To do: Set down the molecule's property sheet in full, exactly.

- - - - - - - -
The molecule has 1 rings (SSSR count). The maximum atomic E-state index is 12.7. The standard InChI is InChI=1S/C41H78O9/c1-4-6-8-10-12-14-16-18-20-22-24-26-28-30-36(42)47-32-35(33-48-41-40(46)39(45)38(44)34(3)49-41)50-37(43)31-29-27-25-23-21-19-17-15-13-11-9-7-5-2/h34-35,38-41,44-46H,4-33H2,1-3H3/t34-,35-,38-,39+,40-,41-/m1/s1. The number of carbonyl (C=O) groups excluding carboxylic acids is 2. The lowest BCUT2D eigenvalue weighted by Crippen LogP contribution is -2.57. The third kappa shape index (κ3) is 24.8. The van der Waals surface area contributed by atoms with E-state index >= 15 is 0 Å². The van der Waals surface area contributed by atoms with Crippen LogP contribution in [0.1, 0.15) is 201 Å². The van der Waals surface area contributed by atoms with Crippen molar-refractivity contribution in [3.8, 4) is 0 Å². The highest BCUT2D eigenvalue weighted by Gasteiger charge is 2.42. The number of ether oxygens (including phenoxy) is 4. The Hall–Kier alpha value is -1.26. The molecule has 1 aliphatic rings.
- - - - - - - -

The molecule has 1 rings (SSSR count). The maximum atomic E-state index is 12.7. The standard InChI is InChI=1S/C41H78O9/c1-4-6-8-10-12-14-16-18-20-22-24-26-28-30-36(42)47-32-35(33-48-41-40(46)39(45)38(44)34(3)49-41)50-37(43)31-29-27-25-23-21-19-17-15-13-11-9-7-5-2/h34-35,38-41,44-46H,4-33H2,1-3H3/t34-,35-,38-,39+,40-,41-/m1/s1. The number of carbonyl (C=O) groups excluding carboxylic acids is 2. The lowest BCUT2D eigenvalue weighted by Crippen LogP contribution is -2.57. The third kappa shape index (κ3) is 24.8. The van der Waals surface area contributed by atoms with E-state index >= 15 is 0 Å². The van der Waals surface area contributed by atoms with Crippen LogP contribution in [0.1, 0.15) is 201 Å². The van der Waals surface area contributed by atoms with Crippen molar-refractivity contribution in [3.8, 4) is 0 Å². The highest BCUT2D eigenvalue weighted by Gasteiger charge is 2.42. The number of ether oxygens (including phenoxy) is 4. The Hall–Kier alpha value is -1.26. The molecule has 1 aliphatic rings.